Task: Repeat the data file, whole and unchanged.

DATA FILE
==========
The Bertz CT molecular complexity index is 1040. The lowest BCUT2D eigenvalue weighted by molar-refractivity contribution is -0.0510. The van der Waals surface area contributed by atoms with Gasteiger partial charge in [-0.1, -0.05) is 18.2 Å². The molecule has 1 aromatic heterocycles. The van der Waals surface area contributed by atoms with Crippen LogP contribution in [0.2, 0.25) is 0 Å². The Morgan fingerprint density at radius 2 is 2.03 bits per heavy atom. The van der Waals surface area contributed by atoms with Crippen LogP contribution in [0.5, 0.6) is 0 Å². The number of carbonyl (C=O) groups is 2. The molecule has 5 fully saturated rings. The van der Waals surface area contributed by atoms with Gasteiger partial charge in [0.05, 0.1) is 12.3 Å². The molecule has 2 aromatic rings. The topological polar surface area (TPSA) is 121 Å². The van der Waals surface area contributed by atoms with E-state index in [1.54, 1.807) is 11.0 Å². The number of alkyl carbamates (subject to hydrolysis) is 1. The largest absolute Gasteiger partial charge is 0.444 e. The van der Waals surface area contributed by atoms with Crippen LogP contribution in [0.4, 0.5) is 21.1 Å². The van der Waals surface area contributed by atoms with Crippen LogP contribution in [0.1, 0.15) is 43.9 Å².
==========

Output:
The Bertz CT molecular complexity index is 1040. The lowest BCUT2D eigenvalue weighted by molar-refractivity contribution is -0.0510. The van der Waals surface area contributed by atoms with Gasteiger partial charge in [-0.1, -0.05) is 18.2 Å². The molecule has 1 aromatic heterocycles. The van der Waals surface area contributed by atoms with Crippen LogP contribution in [0.2, 0.25) is 0 Å². The Morgan fingerprint density at radius 2 is 2.03 bits per heavy atom. The van der Waals surface area contributed by atoms with Crippen LogP contribution in [0.5, 0.6) is 0 Å². The number of carbonyl (C=O) groups is 2. The molecule has 5 fully saturated rings. The van der Waals surface area contributed by atoms with Gasteiger partial charge in [0.05, 0.1) is 12.3 Å². The molecule has 2 aromatic rings. The topological polar surface area (TPSA) is 121 Å². The van der Waals surface area contributed by atoms with E-state index in [1.54, 1.807) is 11.0 Å². The number of alkyl carbamates (subject to hydrolysis) is 1. The largest absolute Gasteiger partial charge is 0.444 e. The van der Waals surface area contributed by atoms with Crippen LogP contribution in [0.4, 0.5) is 21.1 Å². The van der Waals surface area contributed by atoms with Crippen LogP contribution in [0.1, 0.15) is 43.9 Å².